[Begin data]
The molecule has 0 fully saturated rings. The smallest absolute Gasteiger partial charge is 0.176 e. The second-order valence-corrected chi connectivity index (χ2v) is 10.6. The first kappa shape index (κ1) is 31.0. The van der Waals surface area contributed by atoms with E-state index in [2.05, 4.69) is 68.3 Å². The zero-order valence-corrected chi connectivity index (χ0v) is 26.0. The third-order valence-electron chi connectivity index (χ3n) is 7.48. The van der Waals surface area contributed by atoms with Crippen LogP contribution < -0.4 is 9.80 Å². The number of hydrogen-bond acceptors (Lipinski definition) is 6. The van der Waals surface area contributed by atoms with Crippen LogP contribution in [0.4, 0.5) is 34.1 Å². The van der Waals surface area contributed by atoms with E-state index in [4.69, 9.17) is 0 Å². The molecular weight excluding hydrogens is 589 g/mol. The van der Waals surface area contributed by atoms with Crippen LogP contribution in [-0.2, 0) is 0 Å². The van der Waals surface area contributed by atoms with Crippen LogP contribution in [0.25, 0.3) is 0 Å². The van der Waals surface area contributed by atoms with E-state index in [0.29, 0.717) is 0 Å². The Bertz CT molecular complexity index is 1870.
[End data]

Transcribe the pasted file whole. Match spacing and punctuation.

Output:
The molecule has 0 fully saturated rings. The smallest absolute Gasteiger partial charge is 0.176 e. The second-order valence-corrected chi connectivity index (χ2v) is 10.6. The first kappa shape index (κ1) is 31.0. The van der Waals surface area contributed by atoms with E-state index in [2.05, 4.69) is 68.3 Å². The zero-order valence-corrected chi connectivity index (χ0v) is 26.0. The third-order valence-electron chi connectivity index (χ3n) is 7.48. The van der Waals surface area contributed by atoms with Crippen LogP contribution < -0.4 is 9.80 Å². The number of hydrogen-bond acceptors (Lipinski definition) is 6. The van der Waals surface area contributed by atoms with Crippen LogP contribution in [0.4, 0.5) is 34.1 Å². The van der Waals surface area contributed by atoms with E-state index in [4.69, 9.17) is 0 Å². The molecular weight excluding hydrogens is 589 g/mol. The van der Waals surface area contributed by atoms with Crippen LogP contribution in [-0.2, 0) is 0 Å². The van der Waals surface area contributed by atoms with Crippen LogP contribution in [0.25, 0.3) is 0 Å². The van der Waals surface area contributed by atoms with E-state index in [0.29, 0.717) is 0 Å². The Bertz CT molecular complexity index is 1870.